It will be difficult for me to match what both Harold and Rob have given to the society over the years and I face the daunting task of maintaining their very high standards. However, it’s an exciting opportunity for me to offer a fresh approach and I relish the challenge of developing these roles in the years ahead. Fortunately for me, the task at hand is made less difficult due to the availability of a rich array of help close to hand. The Gower Ornithological Society is full of very able section writers and the committee is full of talented colleagues. I am also pleased to have the support of many members of the neighbouring birding societies that I have had the fortune to know and get on with.
Birding is a fantastic hobby and I couldn’t be happier than when I’m out birding with the company that it brings. I’ve met lots of great people and made good friends through birding in the last few years. My wish is for more of the same in the future with some great birding along the way.
Saturday, 30 November 2013
These latest images allow me to see exactly where the bird was, and significantly where the recognised boundary lies. The Kenfig River forms the boundary between NPT and Bridgend. An OS map would show the boundary to follow the path of the River as shown on the illustration above. Comparison of the map and image allow the recognised path of the river to be followed through the reed bed, and crucially this path lies to the north of the scrape. This also shows me that I only ever saw the Wood Sandpiper in East Glamorgan.
I'm not absolutely sure about the history surrounding the creation of the scrape, but looking at it closely in the images appears to shows the route of the Kenfig River may be changing. I imagine that during periods of heavy rainfall a significant amount of water runs through the middle of the scrape as well as running along what is taken to be the recognised path of the Kenfig River. However, there are certain signs, which can be seen in the images, that show the scrape route is developing into what will become the main route. This may need to be addressed to keep the scrape in it's current and seasonally favourable condition. If the area is left to develop naturally I imagine that the recognised boundary will need to change.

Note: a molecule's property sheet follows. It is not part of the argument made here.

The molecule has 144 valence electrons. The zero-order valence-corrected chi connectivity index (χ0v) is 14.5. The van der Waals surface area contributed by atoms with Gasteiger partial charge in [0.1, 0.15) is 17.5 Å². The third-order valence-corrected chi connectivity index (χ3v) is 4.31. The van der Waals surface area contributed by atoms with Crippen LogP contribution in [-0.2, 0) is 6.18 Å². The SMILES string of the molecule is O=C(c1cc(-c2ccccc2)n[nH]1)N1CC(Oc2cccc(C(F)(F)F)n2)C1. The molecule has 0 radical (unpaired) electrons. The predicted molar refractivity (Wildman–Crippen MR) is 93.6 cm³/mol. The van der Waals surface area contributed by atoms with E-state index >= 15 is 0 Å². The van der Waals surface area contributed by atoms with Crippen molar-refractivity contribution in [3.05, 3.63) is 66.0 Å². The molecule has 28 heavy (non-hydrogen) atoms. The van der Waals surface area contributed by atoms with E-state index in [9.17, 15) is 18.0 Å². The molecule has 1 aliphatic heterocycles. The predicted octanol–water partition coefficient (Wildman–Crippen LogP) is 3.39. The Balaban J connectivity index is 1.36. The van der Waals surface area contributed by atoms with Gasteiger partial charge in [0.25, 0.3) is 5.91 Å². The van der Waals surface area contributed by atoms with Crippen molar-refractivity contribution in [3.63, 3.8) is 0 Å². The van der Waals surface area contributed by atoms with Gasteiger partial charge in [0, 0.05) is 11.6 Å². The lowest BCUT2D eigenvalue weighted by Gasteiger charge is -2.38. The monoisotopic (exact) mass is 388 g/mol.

To summarise, it looks like East Glam will lose ground (or reed bed) to West Glam!
Thursday, 28 November 2013
Other late news from Saturday (23/11/13)
1 Velvet Scoter with 30 common Scoters in Baglan Bay, viewed from Aberavon side. (GR et al)
1 Snow Bunting was still present at Pennard GC around its regular haunt (AJ)
Wednesday, 27 November 2013
431 Great Crested Grebes in total; 95 off Aberavon Beach, 316 off Crymlyn Burrows, 19 off Blackpill and 1 off Mumbles Pier.
Other good stuff included 4(1m+3f) Eiders off Mumbles Pier, 1 Black-throated Diver and 5+ Red-throated Divers off Aberavon Beach. Also 27 Scoters showing distantly from Aberavon (those seen well enough were Common) and a single Scoter sp asleep and showing very distantly from Blackpill.
Tuesday, 26 November 2013
Monday, 25 November 2013
Saturday, 23 November 2013
Friday, 22 November 2013
Thursday, 21 November 2013
Monday, 18 November 2013
|Snow Bunting (c) A. John|
Turtle Dove still at Cosmeston CP (JPC, MBi & CBi)
Firecrest at Oxwich Marsh (OGa)
Snow Bunting at Pennard GC (AJ)
|Firecrest (c) O. Gabb|
Bittern at Kenfig (AM)
Black Redstart (imm) at Nash Point (SER)
Ring Ouzel (f) at Parc Slip (JS)
Bearded Tit (m) at Cosmeston CP (WMS)
Hawfinch (2) at Fforest Ganol (ASR)
Sunday, 17 November 2013
In the bay 2085 Common Scoters were well spread out, meanwhile at Oxwich Bay a count of 710 Common Scoters were reported present by Owain Gabb. A good count for Oxwich, where Barry Stewart had earlier counted in excess of 900.
Back to Rhossili, where other seabirds included Wigeon (1), Red-throated Diver (2), Great Crested Grebe (5), Fulmar (8), Kittiwake (100+), Razorbill (5), Guillemot (40+), Auk sp (50+)
Thursday, 14 November 2013
Wednesday, 13 November 2013
Tuesday, 12 November 2013
A quick look through the records shows at least 1 other record at Crymlyn Burrows since 2000
 08/04/2001 - I.T. Greatrex & J.D. Moxham